collector voltage is increased, then space charge width increases; this decreased the effective
base width.
 Then there is less chance for recombination within the base region.
(2). Saturation region:
 The region to the left of the ordinate VCB = 0, and above the IE = 0, characteristic in which both
emitter and collector junction are forward biased, is called saturation region.
 When collector diode is forward biased, there is large change in collector current with small
changes in collector voltage.
 A forward bias means, that p is made positive with respect to n, there is a flow of holes from p
to n. This changes the collector current direction.
 If diode is sufficiently forward biased the current changes rapidly. It does not depend upon
emitter current.
(3). Cut off region:
 The region below IE = 0 and to the right of VCB for which emitter and collector junctions are
both reversed biased is referred to cutoff region.
 The characteristics IE = 0, is similar to other characteristics but not coincident with horizontal
 The collector current is same as ICO. ICBO is frequently used for ICO. It means collector to base
current with emitter open. This is also temperature dependent.

4. Explain the input and output of a transistor in CC configuration. Discuss the parameters and
various regions involved in it.

 The common emitter configuration has a current gain approximately equal to the β value of
the transistor itself. In the common collector configuration the load resistance is situated in
series with the emitter so its current is equal to that of the emitter current.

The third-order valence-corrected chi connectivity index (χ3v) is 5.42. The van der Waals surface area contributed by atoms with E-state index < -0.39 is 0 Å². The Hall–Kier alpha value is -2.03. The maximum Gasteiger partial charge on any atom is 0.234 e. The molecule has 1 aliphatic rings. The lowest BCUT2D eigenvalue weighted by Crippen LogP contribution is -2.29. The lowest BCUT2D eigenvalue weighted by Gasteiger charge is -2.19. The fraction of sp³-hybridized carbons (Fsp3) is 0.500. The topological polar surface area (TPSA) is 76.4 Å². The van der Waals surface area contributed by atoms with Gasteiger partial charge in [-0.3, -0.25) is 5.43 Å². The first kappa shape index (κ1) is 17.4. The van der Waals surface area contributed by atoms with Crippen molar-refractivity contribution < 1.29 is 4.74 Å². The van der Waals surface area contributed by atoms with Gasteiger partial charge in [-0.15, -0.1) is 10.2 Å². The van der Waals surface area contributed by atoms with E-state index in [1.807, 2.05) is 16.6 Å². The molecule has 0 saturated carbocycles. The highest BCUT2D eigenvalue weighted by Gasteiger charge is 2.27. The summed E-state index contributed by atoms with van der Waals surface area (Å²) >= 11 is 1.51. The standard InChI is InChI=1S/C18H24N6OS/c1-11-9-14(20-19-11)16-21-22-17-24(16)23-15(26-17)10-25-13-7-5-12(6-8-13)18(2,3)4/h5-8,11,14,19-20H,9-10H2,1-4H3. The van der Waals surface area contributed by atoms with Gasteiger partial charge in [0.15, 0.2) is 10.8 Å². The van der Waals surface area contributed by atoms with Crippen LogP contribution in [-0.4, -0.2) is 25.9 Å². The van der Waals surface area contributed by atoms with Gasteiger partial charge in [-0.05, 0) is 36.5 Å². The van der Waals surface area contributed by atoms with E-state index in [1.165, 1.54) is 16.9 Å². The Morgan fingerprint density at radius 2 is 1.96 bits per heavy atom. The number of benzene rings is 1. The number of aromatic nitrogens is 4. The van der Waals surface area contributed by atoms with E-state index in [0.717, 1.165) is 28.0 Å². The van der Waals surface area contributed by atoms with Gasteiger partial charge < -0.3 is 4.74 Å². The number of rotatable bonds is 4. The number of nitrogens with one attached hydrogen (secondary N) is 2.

 As the emitter current is the combination of the collector AND the base current combined, the
load resistance in this type of transistor configuration also has both the collector current and
the input current of the base flowing through it. Then the current gain of the circuit is given
Input characteristics:

i. The input current IB is plotted on the Y axis and the input voltage VBC is plotted on the X axis for a
constant output voltage VEC.

ii. The base emitter junction is not forward biased upto VBC=1.5volt. Therefore the base current is
zero upto VBC=1.5 volt at constant VCE of 1volt.

iii. Then it increases rapidly as VBC is inceased beyond 1.5volt. This is because BE junction is more
and more forward biased.

Output Characteristics:

i. It is a graph of output current IE vs output voltage VEC at constant value of input current IB.

ii. Biasing of the 2 junctions of a transistor is done as follows.

Region of operation Base emitter junction Collector base junction

1. Cutoff region Reverse biased Reverse biased

2. Active region Forward biased Reverse biased

3. Saturation region Forward biased Forward biased

iii. The region below the curve for IB = 0 is called cutoff region. In the active region, at a fixed value
of VEC if IB is increased, it will cause IE to increase substantially. In the saturation region, emitter
current increases rapidly with increase in VEC.

The Common Collector Current Gain